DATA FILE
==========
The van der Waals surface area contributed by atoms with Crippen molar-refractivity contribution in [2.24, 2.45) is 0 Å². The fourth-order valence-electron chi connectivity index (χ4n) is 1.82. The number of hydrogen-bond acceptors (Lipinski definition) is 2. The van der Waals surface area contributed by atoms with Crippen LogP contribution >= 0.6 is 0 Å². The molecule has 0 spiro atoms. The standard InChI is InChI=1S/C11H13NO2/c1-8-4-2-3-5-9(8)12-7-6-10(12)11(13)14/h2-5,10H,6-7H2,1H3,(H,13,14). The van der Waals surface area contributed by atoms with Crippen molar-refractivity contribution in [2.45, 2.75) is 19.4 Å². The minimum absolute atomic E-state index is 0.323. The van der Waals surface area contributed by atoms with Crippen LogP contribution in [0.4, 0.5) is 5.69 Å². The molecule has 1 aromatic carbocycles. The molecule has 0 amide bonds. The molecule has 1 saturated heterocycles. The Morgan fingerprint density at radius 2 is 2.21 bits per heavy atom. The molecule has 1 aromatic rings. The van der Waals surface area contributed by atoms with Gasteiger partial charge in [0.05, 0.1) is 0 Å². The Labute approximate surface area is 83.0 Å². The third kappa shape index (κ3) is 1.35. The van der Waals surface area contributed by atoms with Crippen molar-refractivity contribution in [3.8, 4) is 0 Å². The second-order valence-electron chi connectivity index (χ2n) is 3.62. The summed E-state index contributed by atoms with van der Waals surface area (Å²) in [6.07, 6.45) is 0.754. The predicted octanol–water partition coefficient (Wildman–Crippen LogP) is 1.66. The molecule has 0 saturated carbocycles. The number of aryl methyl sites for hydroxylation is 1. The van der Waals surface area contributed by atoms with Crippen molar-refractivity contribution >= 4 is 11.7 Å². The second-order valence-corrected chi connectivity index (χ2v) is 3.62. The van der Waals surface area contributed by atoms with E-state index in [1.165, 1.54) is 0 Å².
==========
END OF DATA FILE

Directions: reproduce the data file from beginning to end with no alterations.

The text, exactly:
The van der Waals surface area contributed by atoms with Crippen molar-refractivity contribution in [2.24, 2.45) is 0 Å². The fourth-order valence-electron chi connectivity index (χ4n) is 1.82. The number of hydrogen-bond acceptors (Lipinski definition) is 2. The van der Waals surface area contributed by atoms with Crippen LogP contribution >= 0.6 is 0 Å². The molecule has 0 spiro atoms. The standard InChI is InChI=1S/C11H13NO2/c1-8-4-2-3-5-9(8)12-7-6-10(12)11(13)14/h2-5,10H,6-7H2,1H3,(H,13,14). The van der Waals surface area contributed by atoms with Crippen molar-refractivity contribution in [2.45, 2.75) is 19.4 Å². The minimum absolute atomic E-state index is 0.323. The van der Waals surface area contributed by atoms with Crippen LogP contribution in [0.4, 0.5) is 5.69 Å². The molecule has 1 aromatic carbocycles. The molecule has 0 amide bonds. The molecule has 1 saturated heterocycles. The Morgan fingerprint density at radius 2 is 2.21 bits per heavy atom. The molecule has 1 aromatic rings. The van der Waals surface area contributed by atoms with Gasteiger partial charge in [0.05, 0.1) is 0 Å². The Labute approximate surface area is 83.0 Å². The third kappa shape index (κ3) is 1.35. The van der Waals surface area contributed by atoms with Crippen molar-refractivity contribution in [3.8, 4) is 0 Å². The second-order valence-electron chi connectivity index (χ2n) is 3.62. The summed E-state index contributed by atoms with van der Waals surface area (Å²) in [6.07, 6.45) is 0.754. The predicted octanol–water partition coefficient (Wildman–Crippen LogP) is 1.66. The molecule has 0 saturated carbocycles. The number of aryl methyl sites for hydroxylation is 1. The van der Waals surface area contributed by atoms with Crippen molar-refractivity contribution >= 4 is 11.7 Å². The second-order valence-corrected chi connectivity index (χ2v) is 3.62. The van der Waals surface area contributed by atoms with E-state index in [1.165, 1.54) is 0 Å².